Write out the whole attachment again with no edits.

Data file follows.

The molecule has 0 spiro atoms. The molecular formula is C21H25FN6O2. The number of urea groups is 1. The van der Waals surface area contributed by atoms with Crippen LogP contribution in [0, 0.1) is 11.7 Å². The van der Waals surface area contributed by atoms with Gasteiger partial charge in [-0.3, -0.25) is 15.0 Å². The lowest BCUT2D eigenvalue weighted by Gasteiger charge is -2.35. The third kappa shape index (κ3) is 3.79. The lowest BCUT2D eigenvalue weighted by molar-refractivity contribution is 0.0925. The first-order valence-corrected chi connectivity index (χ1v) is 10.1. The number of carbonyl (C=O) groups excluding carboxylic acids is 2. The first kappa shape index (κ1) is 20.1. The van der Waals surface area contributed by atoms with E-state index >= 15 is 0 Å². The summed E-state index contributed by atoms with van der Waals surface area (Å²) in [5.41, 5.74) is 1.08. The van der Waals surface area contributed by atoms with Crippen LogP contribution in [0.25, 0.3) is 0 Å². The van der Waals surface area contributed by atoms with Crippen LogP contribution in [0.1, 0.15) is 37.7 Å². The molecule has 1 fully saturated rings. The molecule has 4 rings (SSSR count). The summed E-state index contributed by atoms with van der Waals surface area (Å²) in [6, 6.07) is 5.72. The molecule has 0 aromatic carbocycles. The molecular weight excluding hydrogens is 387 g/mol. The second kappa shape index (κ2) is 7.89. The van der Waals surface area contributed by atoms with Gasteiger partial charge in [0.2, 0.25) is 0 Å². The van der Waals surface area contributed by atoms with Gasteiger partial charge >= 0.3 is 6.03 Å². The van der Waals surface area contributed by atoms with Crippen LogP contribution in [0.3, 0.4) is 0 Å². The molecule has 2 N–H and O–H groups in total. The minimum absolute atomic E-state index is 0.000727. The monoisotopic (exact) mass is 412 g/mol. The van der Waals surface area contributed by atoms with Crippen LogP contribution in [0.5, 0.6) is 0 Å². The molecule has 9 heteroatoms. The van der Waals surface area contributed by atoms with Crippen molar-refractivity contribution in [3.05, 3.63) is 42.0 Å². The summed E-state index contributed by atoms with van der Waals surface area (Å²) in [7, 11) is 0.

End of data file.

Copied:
The molecule has 0 spiro atoms. The molecular formula is C21H25FN6O2. The number of urea groups is 1. The van der Waals surface area contributed by atoms with Crippen LogP contribution in [0, 0.1) is 11.7 Å². The van der Waals surface area contributed by atoms with Gasteiger partial charge in [-0.3, -0.25) is 15.0 Å². The lowest BCUT2D eigenvalue weighted by Gasteiger charge is -2.35. The third kappa shape index (κ3) is 3.79. The lowest BCUT2D eigenvalue weighted by molar-refractivity contribution is 0.0925. The first-order valence-corrected chi connectivity index (χ1v) is 10.1. The number of carbonyl (C=O) groups excluding carboxylic acids is 2. The first kappa shape index (κ1) is 20.1. The van der Waals surface area contributed by atoms with E-state index >= 15 is 0 Å². The summed E-state index contributed by atoms with van der Waals surface area (Å²) in [5.41, 5.74) is 1.08. The van der Waals surface area contributed by atoms with Crippen LogP contribution in [0.25, 0.3) is 0 Å². The van der Waals surface area contributed by atoms with Crippen LogP contribution in [0.1, 0.15) is 37.7 Å². The molecule has 1 fully saturated rings. The molecule has 4 rings (SSSR count). The summed E-state index contributed by atoms with van der Waals surface area (Å²) in [6, 6.07) is 5.72. The molecule has 0 aromatic carbocycles. The molecular weight excluding hydrogens is 387 g/mol. The second kappa shape index (κ2) is 7.89. The van der Waals surface area contributed by atoms with Gasteiger partial charge in [0.2, 0.25) is 0 Å². The van der Waals surface area contributed by atoms with Gasteiger partial charge >= 0.3 is 6.03 Å². The van der Waals surface area contributed by atoms with Crippen LogP contribution in [0.3, 0.4) is 0 Å². The molecule has 2 N–H and O–H groups in total. The minimum absolute atomic E-state index is 0.000727. The monoisotopic (exact) mass is 412 g/mol. The van der Waals surface area contributed by atoms with Crippen LogP contribution in [0.5, 0.6) is 0 Å². The molecule has 9 heteroatoms. The van der Waals surface area contributed by atoms with Crippen molar-refractivity contribution in [3.05, 3.63) is 42.0 Å². The summed E-state index contributed by atoms with van der Waals surface area (Å²) in [7, 11) is 0.